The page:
I found the introductory paragraph visionary in that the author addresses the requirement that learning is personal and introduces the concept that knowledge transfer can only really take place if it is in 'context' or 'localised' and that economies of scale can be achieved through international collaboration.
Charles M Vest mentions a 'communally constructed framework' this presupposes that a definite clear organisational structure is required technically and socially to ensure that relevant dynamic learning or knowledge transfer will take place.
The report states however that 'the creation of knowledge occurs incrementally, by reinterpreting and adding to the existing body of knowledge" . I do not agree with this statement, knowledge is only created when applied in practice, it does not matter how much content is added, it is the quality of the content and its context (historically, socially and culturally) which creates knowledge.
There are many references to the problems of plagiarism and protection of intellectual property rights, but I believe this statement undermines all open source initiatives, if that were the case Linux would not have existed in the first place.
The claim that OER will "transform education" is perhaps far fetched, what we teach others face to face can never be replaced by a computer, humans are inherently social creatures, I believe that OER initiatives are merely drivers for better accessibility and makes for improved delivery mechanisms.
The innovation referred to however can only be achieved if tacit knowledge can also be captured in OER initiatives, i think this will be the greatest challenge for any educational project.
With regards to future learning environments I think its important to note that organisations more easily share knowledge and information as they are working towards a common goal, educational institutions however share knowledge in silos, they do not work towards a common vision of for example creation of wealth. I believe therefore that different modes of thinking is essential when developing initiatives for the corporate world and educational institutions.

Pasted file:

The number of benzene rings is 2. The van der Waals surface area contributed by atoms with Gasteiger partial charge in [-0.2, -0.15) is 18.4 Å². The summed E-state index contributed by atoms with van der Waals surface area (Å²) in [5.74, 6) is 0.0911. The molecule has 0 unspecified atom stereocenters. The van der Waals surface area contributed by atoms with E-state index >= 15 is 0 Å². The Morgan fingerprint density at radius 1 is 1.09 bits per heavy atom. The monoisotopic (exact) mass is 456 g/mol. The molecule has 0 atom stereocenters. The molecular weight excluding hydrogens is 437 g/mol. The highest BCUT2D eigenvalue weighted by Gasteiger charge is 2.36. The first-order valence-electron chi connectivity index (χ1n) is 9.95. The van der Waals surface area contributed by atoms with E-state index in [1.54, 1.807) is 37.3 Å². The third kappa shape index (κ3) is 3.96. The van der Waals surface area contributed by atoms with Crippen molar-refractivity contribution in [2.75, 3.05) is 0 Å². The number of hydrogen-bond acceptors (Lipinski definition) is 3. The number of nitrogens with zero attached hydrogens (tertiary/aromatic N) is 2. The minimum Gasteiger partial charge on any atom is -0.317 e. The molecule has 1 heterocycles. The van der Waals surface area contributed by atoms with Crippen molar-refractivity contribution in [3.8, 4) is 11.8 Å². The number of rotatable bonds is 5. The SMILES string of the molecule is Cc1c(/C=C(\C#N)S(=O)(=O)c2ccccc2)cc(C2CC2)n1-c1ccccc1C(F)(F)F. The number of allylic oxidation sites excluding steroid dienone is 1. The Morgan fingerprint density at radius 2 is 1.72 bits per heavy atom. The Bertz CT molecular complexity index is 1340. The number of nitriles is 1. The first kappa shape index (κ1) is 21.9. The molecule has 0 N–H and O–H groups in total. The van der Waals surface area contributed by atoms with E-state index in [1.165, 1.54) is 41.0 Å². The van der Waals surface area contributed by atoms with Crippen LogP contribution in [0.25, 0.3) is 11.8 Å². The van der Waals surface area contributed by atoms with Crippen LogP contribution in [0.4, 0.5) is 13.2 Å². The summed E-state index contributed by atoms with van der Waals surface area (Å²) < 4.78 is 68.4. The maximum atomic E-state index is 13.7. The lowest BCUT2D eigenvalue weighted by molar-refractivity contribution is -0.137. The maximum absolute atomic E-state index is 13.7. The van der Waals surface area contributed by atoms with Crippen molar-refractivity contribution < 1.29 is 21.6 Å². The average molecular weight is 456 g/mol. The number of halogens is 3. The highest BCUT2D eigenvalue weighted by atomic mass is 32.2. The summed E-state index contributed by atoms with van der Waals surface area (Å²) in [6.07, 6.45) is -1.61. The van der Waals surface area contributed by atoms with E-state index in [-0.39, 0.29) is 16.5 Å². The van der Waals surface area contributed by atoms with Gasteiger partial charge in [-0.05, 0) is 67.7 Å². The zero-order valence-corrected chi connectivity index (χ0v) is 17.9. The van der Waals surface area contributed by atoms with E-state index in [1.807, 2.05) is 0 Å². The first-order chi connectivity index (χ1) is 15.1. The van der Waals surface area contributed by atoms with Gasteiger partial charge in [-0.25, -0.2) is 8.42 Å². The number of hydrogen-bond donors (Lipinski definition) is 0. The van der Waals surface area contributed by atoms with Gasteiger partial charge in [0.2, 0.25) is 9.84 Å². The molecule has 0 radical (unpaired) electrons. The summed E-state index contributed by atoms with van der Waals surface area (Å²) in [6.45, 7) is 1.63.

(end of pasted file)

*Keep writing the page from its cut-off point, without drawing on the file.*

With regards to "hierarchical levels of openness" I am a bit confused, level 1 states you may read the content, in Level 2 you may use it (copy it?), Level 3 you may copy and change it??
I enjoyed reading the analogy of "old" resources made with the "new" in economics, it shows how much the world and its thinking of economics has changed and how definitions of resources have changed.
Finally I believe that any OER initiative should have a solid business model or thinking behind it, simply because of sustainability and becoming a knowledge base in itself. Being "free" does not necessarily mean that no financial gain should be made, advertising campaigns, competitions etc should form part of all OER initiatives and the proceeds should be used to fund other projects. The amount of users on these sites can generate unlimited wealth for the creators to utilise in other ingenius ways.